I'm on the road again this week. Lots of reading time on the plane. Not a problem, however, because my wife gave me a book called The Knockoff, about a woman named Imogen in her early forties who returns to work in the fashion industry after some time away, but now has to deal with younger millenial co-workers. Me being in my mid-thirties, I'm finding her observations hilarious. This part killed me (I'm editing it down a bit as there's much more going here):
"Try living with your parents all the time," Ashley said.
Ashley lived with her parents? Imogen tried to conceal a look of surprise.
"Are you staying with them until you find your own place?"
"Yeah, I figure I'll be there a couple more years. The building is getting a new gym next summer," Ashley replied.
"You don't want your own place sooner than that?"
"Why would I? We all live with our parents." The others nodded. "Why would be get our own apartments when we get everything we need at our parents' places? They have all the right food. There is laundry service. Besides. Who can afford to live in Manhattan on our salaries?"
Imogen felt sad for them. These women would never know the joys of sharing a tiny space with two other friends, all in the same boat, all trying to make ends meet over Pringles and bits snuck home from a fancy store opening. One time her roommate Bridgett snuck an entire bottle of Dom Pérignon down the front of her Calvin Klein shift dress. They stayed up that night talking until dawn about the women they wanted to be when they were finished being the girls who stole champagne and smoked a pack of Marlboros in a day. The apartment was little more than a one bedroom closet with small nooks carved out for sleeping. Had it not been for that apartment and that sense of ambition that can only be born out of struggle, she wouldn't be who she was today.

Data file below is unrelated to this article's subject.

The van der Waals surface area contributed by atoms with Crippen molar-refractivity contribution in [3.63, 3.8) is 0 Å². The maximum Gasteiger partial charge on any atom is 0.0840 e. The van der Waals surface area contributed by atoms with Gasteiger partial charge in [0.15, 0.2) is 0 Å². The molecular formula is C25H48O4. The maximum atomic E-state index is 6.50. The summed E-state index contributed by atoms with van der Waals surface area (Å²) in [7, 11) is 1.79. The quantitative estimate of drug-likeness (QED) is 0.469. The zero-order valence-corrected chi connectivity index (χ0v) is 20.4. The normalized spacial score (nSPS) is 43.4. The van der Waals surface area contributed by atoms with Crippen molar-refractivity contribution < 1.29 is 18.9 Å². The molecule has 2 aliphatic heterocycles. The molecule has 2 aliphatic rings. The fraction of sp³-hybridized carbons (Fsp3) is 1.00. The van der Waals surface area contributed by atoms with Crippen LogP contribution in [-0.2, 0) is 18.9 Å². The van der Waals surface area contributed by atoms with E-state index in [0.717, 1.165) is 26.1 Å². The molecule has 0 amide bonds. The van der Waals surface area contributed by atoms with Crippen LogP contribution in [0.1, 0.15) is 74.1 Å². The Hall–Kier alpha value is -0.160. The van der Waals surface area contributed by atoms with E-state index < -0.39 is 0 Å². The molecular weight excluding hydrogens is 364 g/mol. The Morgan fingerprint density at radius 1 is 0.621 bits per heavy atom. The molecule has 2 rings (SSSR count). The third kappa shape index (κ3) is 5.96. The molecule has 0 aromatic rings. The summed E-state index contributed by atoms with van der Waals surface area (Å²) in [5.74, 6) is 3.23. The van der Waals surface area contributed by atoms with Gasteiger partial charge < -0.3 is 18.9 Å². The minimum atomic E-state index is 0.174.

Amen. I remember living in a studio on Market Street near 18th, busting my ass waiting tables at Pier 39 during the day, then working the night shift at Tower Records until closing. After work we would drink shitty beer out of cans, then go up on my roof and smoke a pack of Kamel Reds while looking out over the city. It was in those moments that every bit of hard work became worth the effort. I absolutely would not be the person I am today without that struggle.
I still cherish those memories today. Bravo to Lucy Sykes and Jo Piazza for summarizing something so quintessential about the new generational divide (and including booze and cigarettes).